- Grassalkovich Palace
The palace is closed for tourists, because it’s the home of offices of the president of Slovakia. However, behind the palace is a Grassalkovich garden which is opened every month exceptind December. The garden includes an alley of presidents, where every president visiting bratislava seeds here an oak tree.
- Blue Church
One of the most unique churches in Central Europe, this Art Nouveau masterpiece is painted baby blue with white accents and darker blue roof tiles. The result is a whimsical, fairy-tale like façade and an interior which feels more like a ballroom than a church.
- Michael’s Gate and the Museum of Arts
Michael’s Gate is the only city gate that has been preserved of the medieval fortifications and is one of the oldest buildings in the city, dating back to the early 1300s. Climbing to the top of the tower, through the Museum of Arms (exhibiting the history of Bratislava’s fortifications and many weapons), gives you amazing views of the city and when we were up there we had the entire thing to ourselves! From here you can see three of Bratislava’s main attractions: the castle, St. Martin’s cathedral and the UFO.
- St Martin’s Cathedral
St. Martin’s Cathedral is Bratislava’s largest and oldest church. Sometimes also referred to as St. Martin’s Minster, the elegant building was previously used to conduct crowning ceremonies for Hungarian kings. The soaring tower is likely to be the first thing you notice, with a Hungarian crown perched high on top. The exterior has a mixture of neo-Gothic and baroque designs, and there are a number of statues outside. The interiors are quite plain in comparison to the facade.
- Old Town Hall
The Old Town Hall is a beautiful building both inside and out. Inside, the Museum of City History occupies most of the space. Don’t forget to head down to the basement to see examples of Medieval torture instruments, then walk up to the top of the tower for a fabulous view of Bratislava Old Town’s main square.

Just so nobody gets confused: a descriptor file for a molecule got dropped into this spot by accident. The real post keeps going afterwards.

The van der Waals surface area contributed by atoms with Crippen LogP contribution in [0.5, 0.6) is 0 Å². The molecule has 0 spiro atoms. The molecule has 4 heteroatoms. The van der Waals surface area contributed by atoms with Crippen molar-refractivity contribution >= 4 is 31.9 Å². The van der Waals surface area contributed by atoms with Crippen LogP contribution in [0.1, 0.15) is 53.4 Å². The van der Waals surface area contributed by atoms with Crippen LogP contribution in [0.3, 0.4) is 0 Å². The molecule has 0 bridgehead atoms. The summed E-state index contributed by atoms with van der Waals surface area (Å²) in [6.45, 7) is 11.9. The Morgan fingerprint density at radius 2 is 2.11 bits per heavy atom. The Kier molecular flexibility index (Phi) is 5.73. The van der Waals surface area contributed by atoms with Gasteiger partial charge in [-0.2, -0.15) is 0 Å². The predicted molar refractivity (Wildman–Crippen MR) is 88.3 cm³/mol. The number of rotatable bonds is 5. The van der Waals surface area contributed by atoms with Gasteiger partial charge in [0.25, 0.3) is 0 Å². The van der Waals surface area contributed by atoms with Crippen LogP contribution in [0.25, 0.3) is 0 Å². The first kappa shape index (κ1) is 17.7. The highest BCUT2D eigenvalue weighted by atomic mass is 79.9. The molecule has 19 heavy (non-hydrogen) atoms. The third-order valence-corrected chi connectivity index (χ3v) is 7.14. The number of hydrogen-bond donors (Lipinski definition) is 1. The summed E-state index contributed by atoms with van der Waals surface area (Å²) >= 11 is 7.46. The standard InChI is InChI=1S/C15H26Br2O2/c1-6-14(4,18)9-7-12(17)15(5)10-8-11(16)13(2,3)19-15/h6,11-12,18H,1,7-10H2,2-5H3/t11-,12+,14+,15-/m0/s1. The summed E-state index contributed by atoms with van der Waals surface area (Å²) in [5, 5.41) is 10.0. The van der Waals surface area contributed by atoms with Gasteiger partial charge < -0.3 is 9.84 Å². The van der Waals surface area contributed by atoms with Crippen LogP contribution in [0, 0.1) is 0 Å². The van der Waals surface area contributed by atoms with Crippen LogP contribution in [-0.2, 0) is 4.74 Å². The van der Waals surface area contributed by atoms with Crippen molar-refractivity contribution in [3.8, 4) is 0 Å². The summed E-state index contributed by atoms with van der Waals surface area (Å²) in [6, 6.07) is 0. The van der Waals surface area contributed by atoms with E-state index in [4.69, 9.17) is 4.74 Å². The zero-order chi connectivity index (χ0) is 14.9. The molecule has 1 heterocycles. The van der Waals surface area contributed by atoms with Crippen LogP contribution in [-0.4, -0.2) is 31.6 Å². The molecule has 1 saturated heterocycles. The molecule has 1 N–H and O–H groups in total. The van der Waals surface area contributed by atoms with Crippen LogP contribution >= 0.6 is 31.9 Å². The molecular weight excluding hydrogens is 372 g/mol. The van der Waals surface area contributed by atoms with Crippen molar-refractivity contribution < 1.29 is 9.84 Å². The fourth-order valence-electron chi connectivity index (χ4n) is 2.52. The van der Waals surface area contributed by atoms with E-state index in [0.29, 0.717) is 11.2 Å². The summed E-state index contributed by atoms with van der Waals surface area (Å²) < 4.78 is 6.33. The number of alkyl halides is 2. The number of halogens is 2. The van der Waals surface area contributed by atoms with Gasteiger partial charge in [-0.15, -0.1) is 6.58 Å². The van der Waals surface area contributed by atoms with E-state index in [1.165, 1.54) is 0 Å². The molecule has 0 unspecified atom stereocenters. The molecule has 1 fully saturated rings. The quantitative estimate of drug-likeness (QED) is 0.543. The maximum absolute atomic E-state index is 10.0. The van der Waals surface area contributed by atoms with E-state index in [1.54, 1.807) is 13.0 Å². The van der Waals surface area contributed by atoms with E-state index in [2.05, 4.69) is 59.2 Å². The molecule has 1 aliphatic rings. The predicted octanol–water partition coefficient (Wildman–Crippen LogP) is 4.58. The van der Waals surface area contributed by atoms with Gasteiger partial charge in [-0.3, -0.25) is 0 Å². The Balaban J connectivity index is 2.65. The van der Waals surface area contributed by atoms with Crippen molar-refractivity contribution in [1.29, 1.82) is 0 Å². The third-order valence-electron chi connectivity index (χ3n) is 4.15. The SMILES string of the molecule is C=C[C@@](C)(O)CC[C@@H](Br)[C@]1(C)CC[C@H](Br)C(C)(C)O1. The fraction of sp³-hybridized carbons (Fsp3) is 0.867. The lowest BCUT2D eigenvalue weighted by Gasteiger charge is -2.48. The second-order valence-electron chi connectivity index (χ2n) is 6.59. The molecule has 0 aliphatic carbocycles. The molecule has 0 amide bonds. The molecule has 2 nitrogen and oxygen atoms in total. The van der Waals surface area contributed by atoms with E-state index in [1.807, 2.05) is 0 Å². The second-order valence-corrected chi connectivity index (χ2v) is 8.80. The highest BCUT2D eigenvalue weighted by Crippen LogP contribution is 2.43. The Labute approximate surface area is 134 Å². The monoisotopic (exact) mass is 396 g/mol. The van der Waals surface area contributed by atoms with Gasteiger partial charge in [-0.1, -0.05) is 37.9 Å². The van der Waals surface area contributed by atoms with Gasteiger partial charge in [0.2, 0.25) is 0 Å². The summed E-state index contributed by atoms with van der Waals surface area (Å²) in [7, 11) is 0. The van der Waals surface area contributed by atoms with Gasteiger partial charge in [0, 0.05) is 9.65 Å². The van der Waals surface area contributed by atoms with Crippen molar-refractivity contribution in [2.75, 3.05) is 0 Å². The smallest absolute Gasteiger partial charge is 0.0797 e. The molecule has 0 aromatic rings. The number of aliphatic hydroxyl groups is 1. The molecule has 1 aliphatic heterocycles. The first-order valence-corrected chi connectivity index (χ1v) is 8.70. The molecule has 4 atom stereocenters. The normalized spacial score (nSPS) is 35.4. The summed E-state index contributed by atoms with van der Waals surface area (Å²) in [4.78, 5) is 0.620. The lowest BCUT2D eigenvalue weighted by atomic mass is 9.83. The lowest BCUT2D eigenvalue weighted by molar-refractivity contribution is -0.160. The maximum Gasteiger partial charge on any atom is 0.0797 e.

- Primate’s Palace
An architectural gem, the pinky-coloured Primate’s Palace dates back to the 18th century. The neoclassical building has an interesting history – Napoleon and Franz I met here to sign a peace treaty. After admiring the building from the outside, you can stroll through the peaceful courtyards to find an impressive statue of St. George killing a dragon. The insides of the palace are as opulent as the facades, with grand portraits of former Habsburg leaders, large chandeliers, and sturdy columns. You can also see a collection of ornate tapestries and stand in the Great Hall of Mirrors, the room where the peace agreement was brokered.
- Nedbalka Gallery
Art lovers will be delighted with the fabulous collection of works by Slovak masters and the remodeled modern interior in this Old Town palace. The focus of the Nedbalka Gallery is showcasing the work of artists working in Slovakia from the late 19th century up until the present day. To accomplish this, they host several temporary exhibitions throughout the year in addition to the permanent collection.
- Slavin Memorial
Built to remember Soviet troops who lost their lives while freeing Bratislava from German control, the Slavin Memorial can be found close to Bratislava Castle. Rather austere in appearance, the statue is a prime example of Stalin-era designs.
- UFO Bridge
Both hated and loved, this is probably the most recognizable symbol of Bratislava (however some claim the castle has this title). Officially this is the SNP Bridge (SNP standing for the Slovak National Uprising) but everyone claims it to be UFO Bridge, thanks to the brutal structure located on top of it. You can take the elevator up to the top and either dine in the restaurant or go to the viewing platform to admire the most spectacular view of Bratislava.
- Devin Castle
If you love castles, there’s more than the impressive Bratislava Castle to see! You can also pay a visit to Devin Castle, which is only about a half an hour away from the city on the Danube River. You can cycle, take a bus, catch a train, or relax on a river cruise to get there. Once there, you’ll need a few hours to climb up to the top of the castle ruins and admire the view. This castle hasn’t been restored, but that’s part of what gives it a special historic charm
Recent years have added a cast of outlandish statues, boutiques and modish cafes, eagerly sought out by visiting stag party groups and day-trippers from Vienna. Many arrive purely to enjoy the uproarious nightlife, from rowdy beer halls to hidden nightclubs.
Despite the march of modernism, Bratislava still has nature on its doorstep. The city banks the Danube River, only a few kilometres from the Austrian border. Rolling north are the Malé Karpaty (Small Carpathians), their lowlands draped with vineyards. Flitting between postcard-pretty, steely and gorgeously green, Bratislava never fails to intrigue.
Have a great day!
// some photos are not mine, all the rights go to their owners